According to another aspect of the present invention there is provided for use in a method as set out above, a network access device that comprises a memory storing computer executable instructions for performing the network access device method steps set out above. Such network access device may include, but are not limited to, any of those mentioned herein.

According to another aspect of the present invention there is provided for use in a method as set out above, a first network node that comprises a memory storing computer executable instructions for performing the network node method steps set out above. Such a first network node may comprise a computer, such as a server, that is accessible by the electronic data communication network.

According to another aspect of the present invention there is provided for use in a method as set out above, a second network node that comprises a memory storing computer executable instructions for performing the network node method steps according to claim 12 to which reference is made. The second network node may be separate from the first network node and may comprise a SIP proxy server for example.

According to another aspect of the present invention there is provided a computer program comprising computer executable instructions for causing an electronic data communication network to perform the method steps as set out above.

According to another aspect of the present invention there is provided a computer program comprising computer executable instructions for causing a network access device to perform the network access device method steps set out above. Such a computer program may be provided from the electronic data communication and downloaded onto each network access device. Alternatively the network access device may comprise firmware provided by a manufacturer of the network access device, which firmware incorporates such computer executable instructions. The computer program may also be provided on a read-only memory, such as a CD-ROM, for installing onto a computer.

According to another aspect of the present invention there is provided a computer program comprising computer executable instructions for causing a first network node to perform the first network node method steps as set out above.

According to another aspect of the present invention there is provided a computer program comprising computer executable instructions for causing a second network node to perform the second network node method steps as set out above.

According to another aspect of the present invention there is provided a computer program product storing computer executable instructions in accordance with any of the aforementioned computer programs.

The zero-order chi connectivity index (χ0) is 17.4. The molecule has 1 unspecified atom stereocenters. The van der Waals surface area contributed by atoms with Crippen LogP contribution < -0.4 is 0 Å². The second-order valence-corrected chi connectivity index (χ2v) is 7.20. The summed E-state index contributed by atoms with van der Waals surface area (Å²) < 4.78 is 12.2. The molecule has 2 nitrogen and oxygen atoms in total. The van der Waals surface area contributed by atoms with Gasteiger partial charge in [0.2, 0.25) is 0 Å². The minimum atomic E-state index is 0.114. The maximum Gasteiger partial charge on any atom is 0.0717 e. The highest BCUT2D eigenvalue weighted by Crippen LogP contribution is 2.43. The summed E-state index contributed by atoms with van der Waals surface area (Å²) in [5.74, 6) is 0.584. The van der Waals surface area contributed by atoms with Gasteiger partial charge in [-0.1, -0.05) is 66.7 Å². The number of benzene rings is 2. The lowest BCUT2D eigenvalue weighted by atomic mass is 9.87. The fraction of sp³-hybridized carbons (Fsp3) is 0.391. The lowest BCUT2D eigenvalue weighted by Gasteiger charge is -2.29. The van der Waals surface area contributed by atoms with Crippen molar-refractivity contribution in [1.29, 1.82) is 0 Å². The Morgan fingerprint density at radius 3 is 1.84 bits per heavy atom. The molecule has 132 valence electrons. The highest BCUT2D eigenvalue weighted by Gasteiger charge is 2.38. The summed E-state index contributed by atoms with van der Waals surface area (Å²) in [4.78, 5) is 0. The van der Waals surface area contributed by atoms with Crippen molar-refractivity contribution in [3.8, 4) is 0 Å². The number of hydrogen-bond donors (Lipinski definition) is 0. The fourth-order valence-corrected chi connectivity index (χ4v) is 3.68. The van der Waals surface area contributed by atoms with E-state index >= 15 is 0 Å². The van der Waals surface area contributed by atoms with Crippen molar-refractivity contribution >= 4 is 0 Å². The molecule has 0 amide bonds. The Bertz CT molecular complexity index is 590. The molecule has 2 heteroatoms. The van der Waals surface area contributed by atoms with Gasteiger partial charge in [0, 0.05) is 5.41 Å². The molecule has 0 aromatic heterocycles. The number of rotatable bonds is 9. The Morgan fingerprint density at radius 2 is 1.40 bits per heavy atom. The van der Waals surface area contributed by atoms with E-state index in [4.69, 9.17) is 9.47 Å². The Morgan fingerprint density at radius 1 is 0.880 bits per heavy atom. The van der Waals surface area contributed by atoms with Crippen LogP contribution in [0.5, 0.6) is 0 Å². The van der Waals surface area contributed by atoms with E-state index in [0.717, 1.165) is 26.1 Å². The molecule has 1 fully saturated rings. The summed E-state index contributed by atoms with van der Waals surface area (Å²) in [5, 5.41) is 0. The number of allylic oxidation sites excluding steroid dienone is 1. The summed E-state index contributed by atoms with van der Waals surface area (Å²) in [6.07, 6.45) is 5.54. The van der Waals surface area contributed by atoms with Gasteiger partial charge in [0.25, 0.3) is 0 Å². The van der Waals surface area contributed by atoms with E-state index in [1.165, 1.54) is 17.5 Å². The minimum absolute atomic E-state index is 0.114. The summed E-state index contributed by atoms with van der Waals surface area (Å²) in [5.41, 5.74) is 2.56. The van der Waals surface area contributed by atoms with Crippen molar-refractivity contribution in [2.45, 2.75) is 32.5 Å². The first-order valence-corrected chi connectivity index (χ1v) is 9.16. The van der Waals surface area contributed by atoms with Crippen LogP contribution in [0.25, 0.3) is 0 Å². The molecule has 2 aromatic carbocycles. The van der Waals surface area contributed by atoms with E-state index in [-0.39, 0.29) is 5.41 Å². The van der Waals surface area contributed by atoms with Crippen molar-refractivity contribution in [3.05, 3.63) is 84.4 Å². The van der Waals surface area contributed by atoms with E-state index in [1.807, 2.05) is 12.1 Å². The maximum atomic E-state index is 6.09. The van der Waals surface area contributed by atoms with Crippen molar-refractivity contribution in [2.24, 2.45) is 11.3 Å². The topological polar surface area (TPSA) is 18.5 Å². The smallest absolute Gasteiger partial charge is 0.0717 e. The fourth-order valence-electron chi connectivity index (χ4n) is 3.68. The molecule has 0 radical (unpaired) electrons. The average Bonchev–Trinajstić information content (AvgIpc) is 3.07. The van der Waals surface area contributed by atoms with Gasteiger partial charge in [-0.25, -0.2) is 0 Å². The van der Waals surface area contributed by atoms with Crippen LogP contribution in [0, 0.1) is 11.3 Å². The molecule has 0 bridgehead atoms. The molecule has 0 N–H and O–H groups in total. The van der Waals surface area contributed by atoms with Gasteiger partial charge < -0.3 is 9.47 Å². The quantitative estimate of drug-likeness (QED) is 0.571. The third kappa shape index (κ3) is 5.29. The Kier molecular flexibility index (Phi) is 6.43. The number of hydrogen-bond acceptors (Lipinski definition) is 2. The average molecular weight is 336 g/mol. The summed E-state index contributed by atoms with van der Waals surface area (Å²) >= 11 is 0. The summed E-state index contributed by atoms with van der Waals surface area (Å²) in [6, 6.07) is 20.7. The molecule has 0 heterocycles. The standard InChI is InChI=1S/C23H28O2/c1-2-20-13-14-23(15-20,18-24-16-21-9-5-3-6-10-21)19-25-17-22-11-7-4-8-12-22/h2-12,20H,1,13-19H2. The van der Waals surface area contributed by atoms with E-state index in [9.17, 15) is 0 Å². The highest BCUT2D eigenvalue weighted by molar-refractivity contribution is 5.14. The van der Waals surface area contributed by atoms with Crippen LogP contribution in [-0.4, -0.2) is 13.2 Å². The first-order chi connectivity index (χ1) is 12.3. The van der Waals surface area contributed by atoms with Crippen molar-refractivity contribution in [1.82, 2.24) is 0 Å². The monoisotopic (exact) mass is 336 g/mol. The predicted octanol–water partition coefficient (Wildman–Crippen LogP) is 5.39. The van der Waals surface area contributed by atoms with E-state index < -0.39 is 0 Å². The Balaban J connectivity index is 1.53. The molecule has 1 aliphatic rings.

Such a computer program may be embodied on a record medium, in a computer memory, in a read-only memory, or on an electrical carrier signal for example.

A further problem with which the present invention is concerned is assisting users and/or their network access devices to select a network to use for a particular service. In a heterogeneous network environment, users have the choice of connecting a NAD to a diversity of different networks (usually by wireless link). NADs detect the different networks from beacon signals from base stations, etc. of the different networks. A user can choose which network to connect to based on signal strength for example. However, such a method is user centric i.e. based only on parameters within the user's device, and does not take into account network related information such as cost and bandwidth. Thus by selecting a network based on signal strength there is no guarantee that the user will have a higher throughput of data, or cheaper connection for example.

It is not practical or efficient for the network access device to contact each network for this purpose, as valuable resources including battery power and the radio resource would be consumed unnecessarily. Thus it would be beneficial if one of the networks to which a network access device has access could assist a user's selection of a network for a particular service. However, since each network is heterogeneous with respect to the others i.e. each uses different technologies (e.g. cellular, WLAN, DVB) under different administrative domains, it is not immediately apparent how one network would co-ordinate with the others for this purpose.